Reporting Data Loss: Tough Choices, One Answer
When military data is lost, stolen or compromised, the potential dangers are obvious. Lost personal data can lead to identity theft, lost operational data can lead to mission cancellation or failure and lost technical data can lead to other compromised systems and even further damage. While loss of data is bad enough, sometimes the loss is not mitigated in a timely fashion. When this happens, it is often not because of a stealthy hacker or a missing hardware audit. It is because somebody did not report the incident out a fear of potential personal consequences. We need to change that mindset. Not accepting responsibility and warning others of a network or data breach can put missions and lives at risk.
So if you are the cause or you discover a loss of data or a hacked network, it’s decision time. Report it or cover it up. What’s worse? A chewing out from your CO or knowing that letting your error go unreported resulted in an ambush or the identities of fellow soldiers and their families being stolen? Even if the person that discovers the loss is not personally responsible for the incident, they might be reluctant to report it because it would reflect badly on friends or the unit.
Military personnel tend to have the “not on my watch” mindset. This is a great attribute when it comes to the defense of a position or ensuring that everyone makes it back from a patrol. However, when such dedication to that statement means that fellow soldiers are at risk because of an unreported breach of network security, it is unacceptable. Neither is taking a “not my problem” attitude. Loss or compromise of military data is everyone’s problem.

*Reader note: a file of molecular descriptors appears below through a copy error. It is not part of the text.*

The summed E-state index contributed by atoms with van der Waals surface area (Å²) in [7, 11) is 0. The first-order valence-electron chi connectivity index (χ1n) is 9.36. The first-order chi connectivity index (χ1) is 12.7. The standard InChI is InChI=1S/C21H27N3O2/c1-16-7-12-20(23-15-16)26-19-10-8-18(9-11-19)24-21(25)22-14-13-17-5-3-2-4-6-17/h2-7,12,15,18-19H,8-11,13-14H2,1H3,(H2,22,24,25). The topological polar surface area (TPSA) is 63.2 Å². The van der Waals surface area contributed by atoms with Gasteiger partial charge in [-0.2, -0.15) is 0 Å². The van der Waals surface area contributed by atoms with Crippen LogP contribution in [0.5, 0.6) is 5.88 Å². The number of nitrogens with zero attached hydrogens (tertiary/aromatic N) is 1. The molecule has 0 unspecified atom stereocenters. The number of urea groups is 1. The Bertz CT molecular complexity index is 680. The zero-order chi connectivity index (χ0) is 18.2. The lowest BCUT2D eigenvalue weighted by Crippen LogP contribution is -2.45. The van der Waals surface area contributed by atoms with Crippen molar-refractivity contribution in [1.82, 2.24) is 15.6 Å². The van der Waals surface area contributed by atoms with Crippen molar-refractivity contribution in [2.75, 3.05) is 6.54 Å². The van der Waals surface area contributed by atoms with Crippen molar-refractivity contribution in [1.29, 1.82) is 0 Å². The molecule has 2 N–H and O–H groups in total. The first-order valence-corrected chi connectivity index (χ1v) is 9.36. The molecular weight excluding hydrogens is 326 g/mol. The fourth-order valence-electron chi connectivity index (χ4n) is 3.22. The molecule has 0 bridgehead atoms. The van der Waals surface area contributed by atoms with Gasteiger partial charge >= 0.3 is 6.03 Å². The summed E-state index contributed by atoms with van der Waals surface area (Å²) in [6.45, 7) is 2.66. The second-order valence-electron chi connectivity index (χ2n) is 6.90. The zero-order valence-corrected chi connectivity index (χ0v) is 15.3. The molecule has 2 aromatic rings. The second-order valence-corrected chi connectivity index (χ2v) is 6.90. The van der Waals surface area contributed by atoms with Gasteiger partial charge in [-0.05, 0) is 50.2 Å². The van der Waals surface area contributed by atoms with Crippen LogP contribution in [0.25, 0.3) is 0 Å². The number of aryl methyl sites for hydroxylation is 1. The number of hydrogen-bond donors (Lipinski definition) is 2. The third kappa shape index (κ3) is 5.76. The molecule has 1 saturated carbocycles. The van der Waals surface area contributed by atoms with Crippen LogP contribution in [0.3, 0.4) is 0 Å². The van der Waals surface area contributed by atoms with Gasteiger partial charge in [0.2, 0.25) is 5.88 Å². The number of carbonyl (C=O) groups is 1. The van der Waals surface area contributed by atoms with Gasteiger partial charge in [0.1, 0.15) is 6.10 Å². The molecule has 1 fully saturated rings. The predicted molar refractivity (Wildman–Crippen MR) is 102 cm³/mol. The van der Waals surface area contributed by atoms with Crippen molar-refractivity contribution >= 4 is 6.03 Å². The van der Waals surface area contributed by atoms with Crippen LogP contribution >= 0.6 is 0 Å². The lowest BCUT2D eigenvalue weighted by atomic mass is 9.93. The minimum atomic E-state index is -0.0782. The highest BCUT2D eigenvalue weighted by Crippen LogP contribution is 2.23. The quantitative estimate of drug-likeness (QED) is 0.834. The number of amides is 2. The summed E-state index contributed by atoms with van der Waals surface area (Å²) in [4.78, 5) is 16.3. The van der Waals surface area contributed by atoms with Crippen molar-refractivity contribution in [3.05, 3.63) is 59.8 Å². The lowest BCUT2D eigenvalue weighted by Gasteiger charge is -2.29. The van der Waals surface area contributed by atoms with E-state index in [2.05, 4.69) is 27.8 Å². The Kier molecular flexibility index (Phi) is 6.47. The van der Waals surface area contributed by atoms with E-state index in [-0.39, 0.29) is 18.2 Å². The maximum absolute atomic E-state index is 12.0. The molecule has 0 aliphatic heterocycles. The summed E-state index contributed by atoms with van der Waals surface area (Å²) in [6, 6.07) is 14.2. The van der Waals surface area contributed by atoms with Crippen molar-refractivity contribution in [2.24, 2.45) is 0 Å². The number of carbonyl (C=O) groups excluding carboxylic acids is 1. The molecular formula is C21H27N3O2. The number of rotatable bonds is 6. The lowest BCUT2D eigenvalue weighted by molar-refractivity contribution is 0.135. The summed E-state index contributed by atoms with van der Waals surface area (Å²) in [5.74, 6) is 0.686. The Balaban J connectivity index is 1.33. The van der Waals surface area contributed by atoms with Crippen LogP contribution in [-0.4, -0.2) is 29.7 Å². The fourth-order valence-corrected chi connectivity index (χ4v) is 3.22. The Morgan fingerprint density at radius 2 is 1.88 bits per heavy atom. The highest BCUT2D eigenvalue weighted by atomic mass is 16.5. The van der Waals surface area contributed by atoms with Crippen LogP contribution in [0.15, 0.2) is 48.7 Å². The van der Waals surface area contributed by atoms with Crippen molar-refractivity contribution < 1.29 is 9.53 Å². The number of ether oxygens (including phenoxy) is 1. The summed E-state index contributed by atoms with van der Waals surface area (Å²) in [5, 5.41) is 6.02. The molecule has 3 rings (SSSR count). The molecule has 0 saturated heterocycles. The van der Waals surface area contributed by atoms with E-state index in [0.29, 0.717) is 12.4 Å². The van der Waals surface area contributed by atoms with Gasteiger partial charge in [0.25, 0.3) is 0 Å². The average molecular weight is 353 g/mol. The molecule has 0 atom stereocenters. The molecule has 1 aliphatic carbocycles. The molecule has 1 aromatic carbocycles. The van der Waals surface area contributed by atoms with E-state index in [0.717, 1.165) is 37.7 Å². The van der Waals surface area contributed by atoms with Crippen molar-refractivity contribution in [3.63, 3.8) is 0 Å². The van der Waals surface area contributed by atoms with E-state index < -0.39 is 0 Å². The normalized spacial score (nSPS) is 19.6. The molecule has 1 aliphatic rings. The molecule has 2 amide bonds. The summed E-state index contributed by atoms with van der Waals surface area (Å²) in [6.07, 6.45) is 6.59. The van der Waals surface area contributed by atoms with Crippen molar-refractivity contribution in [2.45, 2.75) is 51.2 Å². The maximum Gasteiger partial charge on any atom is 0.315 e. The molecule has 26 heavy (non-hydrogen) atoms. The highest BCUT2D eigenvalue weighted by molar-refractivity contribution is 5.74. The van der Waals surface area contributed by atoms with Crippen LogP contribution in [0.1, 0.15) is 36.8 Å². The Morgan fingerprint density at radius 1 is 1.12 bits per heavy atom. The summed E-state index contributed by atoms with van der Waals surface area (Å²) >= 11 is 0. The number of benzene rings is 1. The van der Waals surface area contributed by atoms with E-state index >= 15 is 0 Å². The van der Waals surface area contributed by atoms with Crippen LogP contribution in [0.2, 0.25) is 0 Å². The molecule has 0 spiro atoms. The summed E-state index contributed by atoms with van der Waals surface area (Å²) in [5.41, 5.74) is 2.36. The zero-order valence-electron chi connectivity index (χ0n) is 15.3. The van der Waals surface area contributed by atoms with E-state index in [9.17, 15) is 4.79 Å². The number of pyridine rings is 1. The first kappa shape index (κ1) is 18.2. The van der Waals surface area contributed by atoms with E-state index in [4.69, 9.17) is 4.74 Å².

Most soldiers will take responsibility if they are at fault. But many of these same soldiers will cover for a buddy’s mistake. Covering for someone is often considered being a team player. That’s fine, if you help Bill get ready for inspection after a tough night of leave or taking on more work because Ed needs to deal with a family matter. However, covering for someone in the case of data loss is as risky as not reporting your own error.
Fear is often the motivation for not reporting an incident. Nobody wants to get chewed out or written up. But think about what could happen if data has been compromised and nobody that can do something to eliminate or reduce the problem is ever told. The punishment for not reporting a network security problem that is found out later will be much greater than reporting it in the first place. It’s like when you were a kid. Do you tell your parents? It’s basically the choice between a scolding and being grounded for a month. In the military, grounding can take the form of docking your pay or sending you to someplace you really don’t want to be. But the real issue is not a personal one. The fact is that delay in reporting lost or stolen data can result in lost identities, compromised missions and possibly risk to soldiers in theater.
If you discover a network security breach you should report it to the proper authorities immediately. That’s a regulation. Take what steps you can to discover the details of the breach and make those known as well. Do not be influenced by anyone trying to prevent you from taking those steps. It will still be you on the line. Nobody’s hard feelings are worth a black mark on your service record. If anyone thinks this is kissing up or not being a team player, imagine what you would think if you were caught in an ambush or had your personal data stolen because someone didn’t report a data loss.
In the end, discovering an information loss incident gives you three options. Cover yourself, cover for someone else or be a soldier and take responsibility. “Be a soldier and take responsibility” is the only one right answer!
The On Cyber Patrol© cartoon and supporting articles are created and made available by the U.S. Army’s Office of Information Assurance and Compliance, NETCOM, CIO/G6. For more information on the OCP program or to submit ideas for upcoming cartoons/articles, contact firstname.lastname@example.org.